5 Ways to Keep Your Star Employees From Walking Away
January 20, 2021
When you have a great team, the last thing you want to do is see them go on their way. We talk a lot about recruiting great talent, but when it comes down to it, your recruiting efforts are worthless if your company is a revolving door. You need to retain your top talent in order to make your business grow.
Below are five key ways to create an engaging workplace that allows your star employees to thrive.
1. Encourage internal movement.
When you have a top performer, it's natural to want to keep him or her in your department. This is totally logical—why would you want to go recruit someone else, just so that the neighboring department could steal your awesome employee?
Unfortunately, the reality is that rising stars want to do just that: rise. If you want to keep top talent in your company, you need to provide opportunities for employees to rotate and experience new types of work.
This doesn't mean that you merely have an internal posting system and allow people to apply for internal jobs. As a manager, you should make it clear to your employees that if they have an eye on another job, you'll be supportive. Oftentimes, managers feel betrayed when an employee wants to leave for a different department, but they shouldn't. A manager should be proud of training and developing a person enough to prepare him for a new job—not to mention rewarded for providing the company with a high-impact employee.
2. Figure out what they value.
You may really value a fat paycheck, but other people may value a flexible schedule. (Although, very few people would object to a fat paycheck.) The point is, just because you value a certain aspect of work doesn't mean that your best employees value the same thing. Instead of assuming, ask!
You may be surprised to find out that Jane would really, truly love it if she could come in every morning at 5:00am and be done with the day by 2:00pm. And that Steve would really, truly love it if he could come in at noon, leave at 6:00pm to have dinner with his family, and then work from home every night. Katie may be perfectly happy working 60 hours a week, as long as she gets that fat bonus check.
Everyone's needs are different. The important question is, "Is the work getting done and done well?" If the answer to that question is yes, then let your top talent do what they want when they want it. Don't push back because you firmly believe in the 9-to-5 schedule. Let them figure out what works best for them and what they value.
3. Allow funding for development.
Even the best of the best employees need some help to move forward. Your top talent is no exception.
Make sure your employees have the opportunity to attend conferences, take training classes or even receive executive coaching. Yes, these things all cost money. But, do you know what costs even more? Turnover.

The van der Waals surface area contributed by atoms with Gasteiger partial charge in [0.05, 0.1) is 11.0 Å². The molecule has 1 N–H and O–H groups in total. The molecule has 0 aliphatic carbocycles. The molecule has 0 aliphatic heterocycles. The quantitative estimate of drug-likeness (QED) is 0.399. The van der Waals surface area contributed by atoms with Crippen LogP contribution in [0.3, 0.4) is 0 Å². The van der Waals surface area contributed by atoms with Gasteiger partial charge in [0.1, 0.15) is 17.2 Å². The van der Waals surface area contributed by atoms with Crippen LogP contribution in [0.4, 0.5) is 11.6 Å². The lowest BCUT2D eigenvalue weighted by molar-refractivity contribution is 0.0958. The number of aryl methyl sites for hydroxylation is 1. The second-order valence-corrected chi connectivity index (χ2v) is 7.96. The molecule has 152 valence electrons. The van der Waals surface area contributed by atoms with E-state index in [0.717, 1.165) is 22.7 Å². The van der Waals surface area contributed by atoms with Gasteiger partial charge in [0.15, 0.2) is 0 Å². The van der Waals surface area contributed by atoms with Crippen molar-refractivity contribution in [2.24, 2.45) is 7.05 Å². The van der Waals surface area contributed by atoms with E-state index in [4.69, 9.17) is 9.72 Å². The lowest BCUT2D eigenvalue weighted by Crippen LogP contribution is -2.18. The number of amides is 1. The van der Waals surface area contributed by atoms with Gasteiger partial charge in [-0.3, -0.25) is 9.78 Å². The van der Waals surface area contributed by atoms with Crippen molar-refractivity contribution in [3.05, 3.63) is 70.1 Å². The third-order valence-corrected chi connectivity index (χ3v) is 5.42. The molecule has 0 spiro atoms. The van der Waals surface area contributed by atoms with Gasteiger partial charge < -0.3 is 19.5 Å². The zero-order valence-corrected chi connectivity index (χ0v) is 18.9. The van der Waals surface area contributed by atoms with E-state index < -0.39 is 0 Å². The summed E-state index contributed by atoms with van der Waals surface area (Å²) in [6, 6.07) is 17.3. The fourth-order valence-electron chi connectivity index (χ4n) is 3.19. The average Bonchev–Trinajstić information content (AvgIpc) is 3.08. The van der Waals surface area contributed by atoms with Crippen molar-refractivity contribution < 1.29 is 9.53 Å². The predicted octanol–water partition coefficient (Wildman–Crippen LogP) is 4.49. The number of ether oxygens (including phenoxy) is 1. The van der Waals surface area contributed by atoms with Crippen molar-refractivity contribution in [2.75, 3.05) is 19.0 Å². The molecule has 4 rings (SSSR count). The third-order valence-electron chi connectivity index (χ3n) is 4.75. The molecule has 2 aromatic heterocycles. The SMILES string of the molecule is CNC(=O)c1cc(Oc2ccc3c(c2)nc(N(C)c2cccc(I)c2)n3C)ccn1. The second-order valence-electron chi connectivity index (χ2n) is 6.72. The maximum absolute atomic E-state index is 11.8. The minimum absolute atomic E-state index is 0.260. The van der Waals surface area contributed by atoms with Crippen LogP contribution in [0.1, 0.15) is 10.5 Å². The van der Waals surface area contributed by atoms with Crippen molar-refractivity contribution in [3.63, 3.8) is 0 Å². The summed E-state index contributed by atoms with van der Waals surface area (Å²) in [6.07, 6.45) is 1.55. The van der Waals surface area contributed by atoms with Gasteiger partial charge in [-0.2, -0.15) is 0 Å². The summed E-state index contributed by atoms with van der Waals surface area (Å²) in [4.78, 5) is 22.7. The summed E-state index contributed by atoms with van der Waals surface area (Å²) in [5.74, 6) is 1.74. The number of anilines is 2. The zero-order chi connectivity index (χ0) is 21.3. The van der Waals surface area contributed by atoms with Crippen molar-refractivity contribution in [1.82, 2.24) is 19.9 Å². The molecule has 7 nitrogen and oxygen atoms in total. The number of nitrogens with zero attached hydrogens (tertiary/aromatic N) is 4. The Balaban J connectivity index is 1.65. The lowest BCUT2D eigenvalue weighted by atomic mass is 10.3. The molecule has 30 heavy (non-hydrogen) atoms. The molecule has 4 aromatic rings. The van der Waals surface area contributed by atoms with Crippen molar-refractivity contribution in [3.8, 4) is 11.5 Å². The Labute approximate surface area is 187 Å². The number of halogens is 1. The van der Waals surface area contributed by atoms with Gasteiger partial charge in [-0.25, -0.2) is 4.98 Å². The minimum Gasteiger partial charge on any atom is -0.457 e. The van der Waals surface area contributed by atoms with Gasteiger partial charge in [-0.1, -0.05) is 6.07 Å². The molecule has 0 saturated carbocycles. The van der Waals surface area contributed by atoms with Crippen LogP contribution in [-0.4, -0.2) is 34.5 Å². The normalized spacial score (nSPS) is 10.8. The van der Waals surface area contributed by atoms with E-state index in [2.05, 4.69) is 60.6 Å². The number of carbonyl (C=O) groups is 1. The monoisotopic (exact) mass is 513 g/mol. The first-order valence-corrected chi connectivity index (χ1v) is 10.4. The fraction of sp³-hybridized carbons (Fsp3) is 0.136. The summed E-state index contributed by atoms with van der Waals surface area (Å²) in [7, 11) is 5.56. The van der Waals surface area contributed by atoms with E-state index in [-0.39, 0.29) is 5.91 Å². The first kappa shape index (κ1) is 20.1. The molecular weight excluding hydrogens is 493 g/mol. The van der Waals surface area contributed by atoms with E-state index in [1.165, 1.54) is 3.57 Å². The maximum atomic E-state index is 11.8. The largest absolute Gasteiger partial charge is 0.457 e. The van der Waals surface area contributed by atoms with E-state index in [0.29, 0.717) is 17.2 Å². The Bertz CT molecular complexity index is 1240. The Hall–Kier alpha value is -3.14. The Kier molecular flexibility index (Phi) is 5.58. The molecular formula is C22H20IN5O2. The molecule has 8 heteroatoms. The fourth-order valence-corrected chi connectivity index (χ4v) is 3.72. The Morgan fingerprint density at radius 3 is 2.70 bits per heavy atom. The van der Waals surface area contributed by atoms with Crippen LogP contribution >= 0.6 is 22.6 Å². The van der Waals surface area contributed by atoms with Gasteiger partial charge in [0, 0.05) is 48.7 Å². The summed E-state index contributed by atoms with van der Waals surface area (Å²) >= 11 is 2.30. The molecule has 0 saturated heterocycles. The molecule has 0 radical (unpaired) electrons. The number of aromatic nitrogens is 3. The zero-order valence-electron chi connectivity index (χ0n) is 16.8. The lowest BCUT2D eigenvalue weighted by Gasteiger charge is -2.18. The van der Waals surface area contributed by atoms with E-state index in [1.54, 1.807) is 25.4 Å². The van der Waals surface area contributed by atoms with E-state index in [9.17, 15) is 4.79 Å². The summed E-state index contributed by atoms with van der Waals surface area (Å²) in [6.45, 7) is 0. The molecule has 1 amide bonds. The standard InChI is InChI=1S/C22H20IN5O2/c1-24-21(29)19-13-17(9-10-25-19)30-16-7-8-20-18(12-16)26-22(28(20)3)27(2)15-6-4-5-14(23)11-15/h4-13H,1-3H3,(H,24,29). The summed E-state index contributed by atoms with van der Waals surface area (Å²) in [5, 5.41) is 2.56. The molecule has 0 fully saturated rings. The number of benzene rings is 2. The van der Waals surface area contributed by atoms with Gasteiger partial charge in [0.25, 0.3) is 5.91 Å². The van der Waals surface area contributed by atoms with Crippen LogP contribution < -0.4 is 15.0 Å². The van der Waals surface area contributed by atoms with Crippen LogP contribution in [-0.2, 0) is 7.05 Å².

When you have employees leaving because they can't grow and develop in your company, you pay a fortune to replace them. Recruiting and training are terribly expensive—more than an annual conference or even a coach.
4. Provide feedback—positive and negative.
Your best employees need to feel appreciated and looked out for—tell them when they are doing a good job and when they need a bit of improvement. People are often shocked with that last part—who wants to hear they aren't perfect? Well, I'll tell you: high performers who have ambition.
Why? Because they want to know what they need to do to get to the next step. So, speak up and tell your employees when they are awesome and when they can do something better. Don't be a horrible, nit-picky micromanager. ("Your reports would be much better if you used Times New Roman instead of Arial.") But, if there is a skill they need to acquire before they can rise to the next level, bring it up now.
5. Be an awesome manager.
You should always be an awesome manager, even if you have mediocre employees. When you're a mediocre manager, mediocre employees will stick around and top talent will leave you in the dust.
This means you need to provide clear guidance and goals. You need to be fair in your management and handle problems quickly. If you have a whiny slacker on your team, you need to fire that person. Honestly. Your top talent won't tolerate working with toxic coworkers. So, it's critical to get rid of bad employees if you want to keep the best employees.
If you're not a great manager, then work on improving. Commit to your own development. It's critical that great people are managed by great people, so get yourself up to your own standards as quickly as possible.